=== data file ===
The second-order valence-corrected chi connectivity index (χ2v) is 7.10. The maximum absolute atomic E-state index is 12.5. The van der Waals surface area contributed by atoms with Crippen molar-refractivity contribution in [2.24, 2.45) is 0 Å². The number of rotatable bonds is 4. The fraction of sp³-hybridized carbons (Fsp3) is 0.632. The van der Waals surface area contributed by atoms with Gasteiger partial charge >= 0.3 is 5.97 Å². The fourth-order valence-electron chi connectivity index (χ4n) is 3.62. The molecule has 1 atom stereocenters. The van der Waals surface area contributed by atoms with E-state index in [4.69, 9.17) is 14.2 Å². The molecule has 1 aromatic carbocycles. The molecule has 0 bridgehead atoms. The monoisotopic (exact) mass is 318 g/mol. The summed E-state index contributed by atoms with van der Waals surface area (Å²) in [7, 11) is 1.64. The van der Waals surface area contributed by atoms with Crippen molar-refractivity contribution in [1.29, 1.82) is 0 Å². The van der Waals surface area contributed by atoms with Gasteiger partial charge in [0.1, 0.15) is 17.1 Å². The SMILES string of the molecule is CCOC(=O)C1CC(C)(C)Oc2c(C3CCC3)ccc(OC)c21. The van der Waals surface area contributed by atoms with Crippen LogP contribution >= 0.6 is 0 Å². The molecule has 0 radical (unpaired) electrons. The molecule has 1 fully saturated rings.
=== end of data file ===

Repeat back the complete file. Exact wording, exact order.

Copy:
The second-order valence-corrected chi connectivity index (χ2v) is 7.10. The maximum absolute atomic E-state index is 12.5. The van der Waals surface area contributed by atoms with Crippen molar-refractivity contribution in [2.24, 2.45) is 0 Å². The number of rotatable bonds is 4. The fraction of sp³-hybridized carbons (Fsp3) is 0.632. The van der Waals surface area contributed by atoms with Gasteiger partial charge >= 0.3 is 5.97 Å². The fourth-order valence-electron chi connectivity index (χ4n) is 3.62. The molecule has 1 atom stereocenters. The van der Waals surface area contributed by atoms with E-state index in [4.69, 9.17) is 14.2 Å². The molecule has 1 aromatic carbocycles. The molecule has 0 bridgehead atoms. The monoisotopic (exact) mass is 318 g/mol. The summed E-state index contributed by atoms with van der Waals surface area (Å²) in [7, 11) is 1.64. The van der Waals surface area contributed by atoms with Crippen molar-refractivity contribution in [1.29, 1.82) is 0 Å². The van der Waals surface area contributed by atoms with Gasteiger partial charge in [0.1, 0.15) is 17.1 Å². The SMILES string of the molecule is CCOC(=O)C1CC(C)(C)Oc2c(C3CCC3)ccc(OC)c21. The van der Waals surface area contributed by atoms with Crippen LogP contribution >= 0.6 is 0 Å². The molecule has 0 radical (unpaired) electrons. The molecule has 1 fully saturated rings.